Shares shaky as rate-hike week looms

  • Fed sees 25 bps hike, ECB and BoE 50 bps each
  • Technology giants lead a host of earnings results
  • Shares fall after January rally

SYDNEY/LONDON, Jan 30 (Reuters) – Shares fell on Monday at the start of an agenda-setting week for markets, with concerns over possible interest rate hikes in Europe and the United States as well as worries from US jobs and wages data. Will get benefit. Latest update on fight against inflation.

Investors expect the Federal Reserve to hike rates by 25 basis points on Wednesday, following half-point hikes from the Bank of England and the European Central Bank, and any deviation from that script would be a real blow.

The tech giant’s earnings will also test the mettle of Wall Street bulls, who are looking to lead the Nasdaq to its best January since 2001.

Europe’s benchmark STOXX index fell 0.5% on Monday morning, a marginal drop in MSCI’s broadest index of Asia-Pacific shares outside Japan (.MIAPJ0000PUS), which has gained 11% so far in January as China’s economy reopens. Has opened.

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Meanwhile, US stocks were set to follow the jittery Monday mood, with S&P 500 futures and Nasdaq futures down about 1% each, as investors await guidance on the Federal Reserve’s policy later in the week.

Analysts expect more efforts are needed to control inflation. read more

“With US labor markets still tight, core inflation elevated and financial conditions easing, Fed Chair Powell’s tone will be louder,” said Bruce Kassman, chief economist at JP Morgan, stressing that a 25 bp hike Doesn’t mean the break is coming.” , which expects another increase in March.

“We’re also looking for him to continue to push back against the market pricing in a rate cut later this year.”

There is a lot of pressure to perform given futures are currently expected to reach 5% in March, only to drop to 4.5% by the end of the year.

The dollar index was flat ahead of data, on course for a fourth straight monthly loss of more than 1.5% on growing expectations that the Fed is nearing the end of its rate-hike cycle.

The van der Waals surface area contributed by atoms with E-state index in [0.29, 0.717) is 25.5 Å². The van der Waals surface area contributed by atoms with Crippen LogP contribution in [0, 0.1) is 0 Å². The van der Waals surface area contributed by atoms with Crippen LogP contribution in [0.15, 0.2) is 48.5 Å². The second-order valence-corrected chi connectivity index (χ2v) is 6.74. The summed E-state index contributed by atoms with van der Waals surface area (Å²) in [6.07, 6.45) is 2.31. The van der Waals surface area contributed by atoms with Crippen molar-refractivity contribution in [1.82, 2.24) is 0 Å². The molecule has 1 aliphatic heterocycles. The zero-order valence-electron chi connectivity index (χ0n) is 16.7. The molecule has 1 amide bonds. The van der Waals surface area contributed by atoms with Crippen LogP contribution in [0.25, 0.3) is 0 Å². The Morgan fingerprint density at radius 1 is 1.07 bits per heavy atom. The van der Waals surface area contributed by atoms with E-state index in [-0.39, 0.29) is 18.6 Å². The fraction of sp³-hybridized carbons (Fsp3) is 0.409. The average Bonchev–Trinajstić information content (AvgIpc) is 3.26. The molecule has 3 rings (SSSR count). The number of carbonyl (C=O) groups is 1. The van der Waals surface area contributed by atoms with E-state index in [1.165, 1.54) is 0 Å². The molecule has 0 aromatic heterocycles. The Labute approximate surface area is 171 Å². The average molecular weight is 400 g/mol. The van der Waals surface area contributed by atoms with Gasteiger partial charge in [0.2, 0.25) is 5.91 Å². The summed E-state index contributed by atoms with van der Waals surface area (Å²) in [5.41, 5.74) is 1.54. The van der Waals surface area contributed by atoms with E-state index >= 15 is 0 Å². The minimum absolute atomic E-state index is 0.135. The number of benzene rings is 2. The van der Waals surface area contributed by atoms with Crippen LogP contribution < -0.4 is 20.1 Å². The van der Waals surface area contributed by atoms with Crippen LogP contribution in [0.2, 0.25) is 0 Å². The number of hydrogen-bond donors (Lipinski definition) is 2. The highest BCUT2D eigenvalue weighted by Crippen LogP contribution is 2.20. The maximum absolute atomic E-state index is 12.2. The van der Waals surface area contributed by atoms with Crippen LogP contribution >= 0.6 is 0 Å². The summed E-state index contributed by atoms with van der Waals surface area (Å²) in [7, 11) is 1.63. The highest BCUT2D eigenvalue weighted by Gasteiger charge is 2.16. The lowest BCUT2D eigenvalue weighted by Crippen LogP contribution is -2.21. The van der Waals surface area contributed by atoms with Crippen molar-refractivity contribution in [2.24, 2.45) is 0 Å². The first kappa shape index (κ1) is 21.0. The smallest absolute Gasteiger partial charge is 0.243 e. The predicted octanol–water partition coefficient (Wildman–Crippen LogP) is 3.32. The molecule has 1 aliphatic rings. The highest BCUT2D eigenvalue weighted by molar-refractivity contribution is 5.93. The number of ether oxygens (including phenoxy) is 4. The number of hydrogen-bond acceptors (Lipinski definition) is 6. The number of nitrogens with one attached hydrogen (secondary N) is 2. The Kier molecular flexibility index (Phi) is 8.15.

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apple core

The yield on 10-year notes has fallen 33 basis points to 3.50% so far this month, essentially due to easing financial conditions, even as the Fed talks about tightening.

The dovish outlook will also be tested by data on US payrolls, the Employment Cost Index and various ISM surveys.

The reading on EU inflation could be key to whether the ECB signals a half-point rate hike for March, or opens the door to a slowdown in the pace of tightening. read more

As far as Wall Street’s recent rally goes, many including Apple Inc (AAPL.O), (AMZN.O), Alphabet Inc (GOOGL.O) and Meta Platforms (META.O) Will depend on other’s earnings.

“Apple will give a snapshot of the overall demand story for consumers globally and China’s supply chain issues,” wrote analysts at Weinbush.

“Based on our recent Asia supply chain investigation, we believe demand for the iPhone 14 Pro is stronger than expected,” he added. “Apple may cut some costs around the edges, but we don’t expect massive layoffs.”

Market pricing of early Fed easing has been a drag for the dollar, which has lost 1.6% against a basket of major currencies so far this month to stand at 101.790.

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The euro is up 1.5% for January at $1.0878 and is at a nine-month top. The dollar also fell 1.3% to 129.27 on the yen, despite the Bank of Japan’s dogged defense of ultra-easy policies.

The fall in the dollar and yields have been a boon for gold, which is up 5.8% so far this month at $1,930 an ounce.

The precious metal was flat on Monday ahead of key central bank moves and data releases.

China’s rapid reopening is generally seen as a big drag for commodities, supporting everything from copper to iron ore to oil prices.

Oil markets were hesitant amid concerns that a possible Fed rate hike could weigh on fuel demand, with Brent down nearly 1% at $85.88 a barrel, while US crude fell 87 cents to $78.8.

Reporting by Wayne Cole and Lawrence White; Editing by Christopher Cushing and Arun Coeur

Our Standards: The Thomson Reuters Trust Principles.


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